Monday, August 30, 2010

Flying Cranes

Recently, I popped onto Chowhound after an inadvertent several year long break and noticed a new posting praising a local cafe serving good ramen in the area.

My tummy rumbled, "Can this be? Decent ramen that won't torture us with a 3 hour drive to Columbus? We must investigate this!"

A couple of months passed quickly, when Bug surprised me last weekend. Nestled along a lively, jumbled strip on Larchmere Boulevard, Flying Cranes was easy to miss amidst galleries, restaurants, clothing boutiques, residences, pedestrians playing Frogger, and flinging car doors.

Flying Cranes storefront
An inviting storefront

We were fortunate to find a parking spot in front of the restaurant, plunked a few quarters into the parking meter, and rushed into the cafe before becoming drenched from the rain.

Once inside, it was as if we just stepped into someone's breakfast nook. Warm natural light filters through the large storefront windows, bright yellow and white striped wallpaper, and a myriad of planters filled with flowing foliage and blossoms.

Flying Cranes interior

Browsing the menu, I imagined a Japanese housewife enjoying iced coffee ($2.50-4.00) or tea ($2.00), a club sandwich ($7.50), quiche ($8.50), or zaru soba* ($8.50); a nose-in-book college student slurping a bowl of tanuki udon** ($8.00), curry rice ($9.00), or gyudon*** ($10.00); and an eclectic 50-something couple engaged in high tea ($18.50) or sharing a tempura or sukiyaki**** dinner ($15.00).

The decision was difficult, but I ordered curry udon ($8.50) and mango tea ($2.50) for myself and ramen ($9.00) for Bug.

Flying Cranes Ramen near

Bug enjoyed the ramen; however, he would have preferred a firmer bite to the noodle. The base was not a straightforward shoyu broth having a beefy essence that he neither liked nor disliked. I thought the broth leaned more toward saimin broth, a Hawaiian noodle broth with a slightly fishier tasting base.

I was pleased with my udon. The noodles were springy and slithery, and the curry broth was smooth and intense, not gloppy. Also included were pillows of beef and chicken that were simmered in the curry. For a fleeting moment, I considered trying their curry rice on a subsequent visit, but Bug makes an amazing pot of curry using House Kokumaro curry bricks.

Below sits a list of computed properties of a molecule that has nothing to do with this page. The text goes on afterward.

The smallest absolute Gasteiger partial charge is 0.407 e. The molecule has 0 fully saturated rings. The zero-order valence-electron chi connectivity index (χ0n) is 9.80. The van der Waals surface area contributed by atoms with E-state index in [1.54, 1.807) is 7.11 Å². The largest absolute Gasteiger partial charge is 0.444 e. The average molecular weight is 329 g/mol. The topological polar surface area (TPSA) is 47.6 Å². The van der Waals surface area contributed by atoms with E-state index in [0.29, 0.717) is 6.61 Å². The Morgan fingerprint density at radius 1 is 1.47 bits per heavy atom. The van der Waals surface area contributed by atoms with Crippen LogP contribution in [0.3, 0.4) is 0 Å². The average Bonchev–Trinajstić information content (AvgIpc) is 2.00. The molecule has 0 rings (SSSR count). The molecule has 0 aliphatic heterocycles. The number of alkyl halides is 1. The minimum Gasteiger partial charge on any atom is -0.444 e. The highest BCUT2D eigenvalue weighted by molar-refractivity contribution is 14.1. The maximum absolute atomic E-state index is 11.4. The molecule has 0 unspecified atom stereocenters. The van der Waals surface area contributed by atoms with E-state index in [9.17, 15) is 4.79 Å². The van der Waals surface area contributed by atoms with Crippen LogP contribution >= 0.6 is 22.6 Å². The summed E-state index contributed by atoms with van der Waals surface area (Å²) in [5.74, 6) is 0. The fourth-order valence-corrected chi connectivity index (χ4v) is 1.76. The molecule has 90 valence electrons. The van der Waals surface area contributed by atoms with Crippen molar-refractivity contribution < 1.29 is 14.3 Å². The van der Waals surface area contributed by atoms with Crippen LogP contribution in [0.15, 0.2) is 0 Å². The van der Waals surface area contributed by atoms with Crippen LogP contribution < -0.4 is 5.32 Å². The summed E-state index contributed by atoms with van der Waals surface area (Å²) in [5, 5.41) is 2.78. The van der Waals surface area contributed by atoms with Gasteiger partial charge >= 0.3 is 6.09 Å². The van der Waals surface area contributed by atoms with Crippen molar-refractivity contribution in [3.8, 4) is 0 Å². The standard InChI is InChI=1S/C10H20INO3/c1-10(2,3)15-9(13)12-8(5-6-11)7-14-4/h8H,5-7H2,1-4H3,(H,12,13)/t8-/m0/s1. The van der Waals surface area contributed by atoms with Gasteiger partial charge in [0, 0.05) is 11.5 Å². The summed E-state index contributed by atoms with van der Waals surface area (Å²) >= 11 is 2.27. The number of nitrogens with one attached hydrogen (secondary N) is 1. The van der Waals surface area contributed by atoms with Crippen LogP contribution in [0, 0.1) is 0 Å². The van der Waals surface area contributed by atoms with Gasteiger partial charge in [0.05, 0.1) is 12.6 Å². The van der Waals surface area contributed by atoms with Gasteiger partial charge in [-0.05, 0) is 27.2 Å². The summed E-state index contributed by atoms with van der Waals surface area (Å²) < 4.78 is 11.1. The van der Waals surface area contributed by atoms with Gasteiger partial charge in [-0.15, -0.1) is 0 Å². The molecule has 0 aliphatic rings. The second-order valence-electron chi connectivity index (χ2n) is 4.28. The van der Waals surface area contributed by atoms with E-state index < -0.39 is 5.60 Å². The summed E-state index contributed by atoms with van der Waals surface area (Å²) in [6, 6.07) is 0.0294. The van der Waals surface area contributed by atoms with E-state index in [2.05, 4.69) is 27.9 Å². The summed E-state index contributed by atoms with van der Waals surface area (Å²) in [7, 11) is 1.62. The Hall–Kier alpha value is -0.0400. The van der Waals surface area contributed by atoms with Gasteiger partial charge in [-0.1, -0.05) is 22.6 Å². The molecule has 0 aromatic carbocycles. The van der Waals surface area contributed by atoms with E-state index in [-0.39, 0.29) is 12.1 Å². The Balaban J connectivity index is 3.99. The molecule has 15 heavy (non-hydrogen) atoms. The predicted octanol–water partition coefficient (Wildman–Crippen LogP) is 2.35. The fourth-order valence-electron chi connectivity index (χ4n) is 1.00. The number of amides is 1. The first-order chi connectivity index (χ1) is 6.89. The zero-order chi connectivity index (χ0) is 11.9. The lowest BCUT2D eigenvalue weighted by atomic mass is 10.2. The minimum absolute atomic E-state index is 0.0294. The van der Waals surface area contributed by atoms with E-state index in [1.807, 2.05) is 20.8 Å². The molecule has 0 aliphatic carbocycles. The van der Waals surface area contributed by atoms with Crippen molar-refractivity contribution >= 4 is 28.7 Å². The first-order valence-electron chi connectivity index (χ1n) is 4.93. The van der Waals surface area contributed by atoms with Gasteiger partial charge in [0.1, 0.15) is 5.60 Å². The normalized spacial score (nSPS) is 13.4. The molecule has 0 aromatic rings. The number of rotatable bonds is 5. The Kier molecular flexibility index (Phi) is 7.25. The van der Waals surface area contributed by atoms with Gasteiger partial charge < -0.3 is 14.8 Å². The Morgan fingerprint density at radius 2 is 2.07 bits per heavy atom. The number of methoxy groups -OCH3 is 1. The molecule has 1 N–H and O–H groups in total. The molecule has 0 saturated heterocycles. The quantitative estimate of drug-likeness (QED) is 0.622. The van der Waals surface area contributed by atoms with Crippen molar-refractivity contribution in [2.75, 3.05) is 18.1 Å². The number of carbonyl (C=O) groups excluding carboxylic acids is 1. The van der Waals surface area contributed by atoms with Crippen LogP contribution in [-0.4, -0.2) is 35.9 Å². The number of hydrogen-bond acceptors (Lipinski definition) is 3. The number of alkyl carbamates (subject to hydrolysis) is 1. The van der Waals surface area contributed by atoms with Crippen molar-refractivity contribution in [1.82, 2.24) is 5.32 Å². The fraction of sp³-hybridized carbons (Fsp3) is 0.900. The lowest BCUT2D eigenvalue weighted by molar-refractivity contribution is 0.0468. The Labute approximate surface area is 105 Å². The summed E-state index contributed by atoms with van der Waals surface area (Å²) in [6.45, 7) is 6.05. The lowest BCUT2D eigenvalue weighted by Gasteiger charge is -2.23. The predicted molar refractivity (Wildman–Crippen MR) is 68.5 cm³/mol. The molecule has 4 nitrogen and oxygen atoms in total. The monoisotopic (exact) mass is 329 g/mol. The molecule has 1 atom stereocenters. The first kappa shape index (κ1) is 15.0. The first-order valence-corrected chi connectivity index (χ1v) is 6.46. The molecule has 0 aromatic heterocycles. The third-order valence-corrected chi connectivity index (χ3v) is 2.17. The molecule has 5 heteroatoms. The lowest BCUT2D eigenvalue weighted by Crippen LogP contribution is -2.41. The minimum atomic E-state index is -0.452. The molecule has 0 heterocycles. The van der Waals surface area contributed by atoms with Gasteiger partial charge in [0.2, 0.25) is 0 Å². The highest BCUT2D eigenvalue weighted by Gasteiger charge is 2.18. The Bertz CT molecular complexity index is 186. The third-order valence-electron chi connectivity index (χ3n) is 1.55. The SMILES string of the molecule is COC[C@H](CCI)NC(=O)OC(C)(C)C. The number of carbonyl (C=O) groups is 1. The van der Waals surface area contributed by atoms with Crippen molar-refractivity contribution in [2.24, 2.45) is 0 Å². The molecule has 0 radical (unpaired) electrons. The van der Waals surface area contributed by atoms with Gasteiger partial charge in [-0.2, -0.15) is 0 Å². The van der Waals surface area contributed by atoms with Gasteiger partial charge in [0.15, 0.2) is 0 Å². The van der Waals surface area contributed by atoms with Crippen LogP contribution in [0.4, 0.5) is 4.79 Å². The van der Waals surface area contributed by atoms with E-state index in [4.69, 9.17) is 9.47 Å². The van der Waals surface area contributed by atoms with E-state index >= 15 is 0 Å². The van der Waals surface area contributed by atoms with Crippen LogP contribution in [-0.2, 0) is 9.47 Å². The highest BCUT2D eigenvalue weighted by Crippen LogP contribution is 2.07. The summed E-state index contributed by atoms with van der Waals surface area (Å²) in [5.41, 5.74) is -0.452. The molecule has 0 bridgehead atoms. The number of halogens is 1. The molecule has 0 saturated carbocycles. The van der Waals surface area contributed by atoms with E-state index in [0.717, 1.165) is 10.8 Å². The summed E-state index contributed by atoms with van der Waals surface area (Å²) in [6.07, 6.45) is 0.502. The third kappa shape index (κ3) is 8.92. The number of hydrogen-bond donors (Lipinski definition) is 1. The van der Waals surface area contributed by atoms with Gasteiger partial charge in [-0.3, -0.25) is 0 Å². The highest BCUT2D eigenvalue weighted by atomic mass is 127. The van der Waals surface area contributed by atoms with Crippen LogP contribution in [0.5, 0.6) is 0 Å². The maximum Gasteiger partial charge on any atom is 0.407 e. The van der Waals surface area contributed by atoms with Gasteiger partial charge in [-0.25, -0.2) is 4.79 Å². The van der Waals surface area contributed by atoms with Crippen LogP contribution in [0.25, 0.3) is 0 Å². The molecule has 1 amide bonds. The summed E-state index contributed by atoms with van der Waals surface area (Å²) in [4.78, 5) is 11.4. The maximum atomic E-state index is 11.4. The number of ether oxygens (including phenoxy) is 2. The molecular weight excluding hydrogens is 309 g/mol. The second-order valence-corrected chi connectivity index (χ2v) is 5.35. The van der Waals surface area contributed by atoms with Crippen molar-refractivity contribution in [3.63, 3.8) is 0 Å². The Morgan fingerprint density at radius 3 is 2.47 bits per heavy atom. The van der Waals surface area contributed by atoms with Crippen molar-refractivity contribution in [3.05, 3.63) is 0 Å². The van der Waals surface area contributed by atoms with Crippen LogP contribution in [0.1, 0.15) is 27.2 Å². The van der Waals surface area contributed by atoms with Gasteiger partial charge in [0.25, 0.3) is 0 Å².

Flying Cranes Curry udon
Curry udon

While I would also like to order the curry udon again on a return trip, a new dish would be sensible; perhaps the hiyashi chuka***** ($9.00) or gyudon ($10.00).

We had 1 hour and 20 minutes left on the parking meter and peered across the street at Loganberry Books' small storefront no more than 20 feet wide. Little did we know we would be walking into a Tardis. We were lost in the deceptively cavernous store that had thousands of books neatly shelved from 10' high ceiling to floor for nearly an hour. There were at least 15 books on netsuke, toggles used on the cords of hanging personal medicine containers or similar when wearing a kimono. What a find!

- Cassaendra

Flying Cranes Cafe
13006 Larchmere Blvd
Shaker Heights, OH 44120
Tel: (216) 795-1033

* zaru soba -- cold buckwheat noodles typically served with a nori (seaweed/laver) topping, and a small bowl of chilled soy sauce base to dip the noodles and slurp

** tanuki udon -- fried tempura batter bits sprinkled over udon in broth

*** gyudon (gyu comes from gyuniku which means beef and don is the truncated form of donburi, which is bowl) -- beef simmered in a soy sauce base with onions and served over a bowl of rice

**** sukiyaki -- hotpot dish cooked at the table with wafered beef, shiitake, and various chopped vegetables cooked in a soy sauce-sake-brown sugar broth served with a raw egg and rice

***** hiyashi chuka -- cold Chinese-style (squiggly yellow) noodles served with various toppings, e.g., slivered egg crepe, cucumber sticks, with a sesame or soy sauce dressing

Sunday, August 22, 2010

We All Gotta Duck

Taking a breather from our morning stroll with Akemi, we stopped at the corner coffee shop to enjoy a drink and share a bite to eat. Seated outside amongst the animated chatter of the other patrons also savoring the cool morning breeze, three tow trucks suddenly appeared before us.

The sidewalk briefly fell silent with the exception of the distant murmur of a female automaton warning, "Caution, bus turning. Pedestrians, look both ways."

Six men quickly jumped out, maneuvering about the two parked targets, deftly mounting and securing the vehicles to their trucks as if performing a special ops mission.

My warm Swiss cheese and fresh young spinach filled croissant was washed down with a smooth, iced blend of cappuccino and espresso.

Bug gulped the last of his hot coffee as I dusted the buttery remnants from my shirt. Just as I stood to ferry our glass, platter, and mug indoor, the two trucks pulled away with their prizes. The third truck followed soon after, and the paused laughter and chatter resumed.

The Circle Jerks with clips from the movie, Repo Man

- Cassaendra

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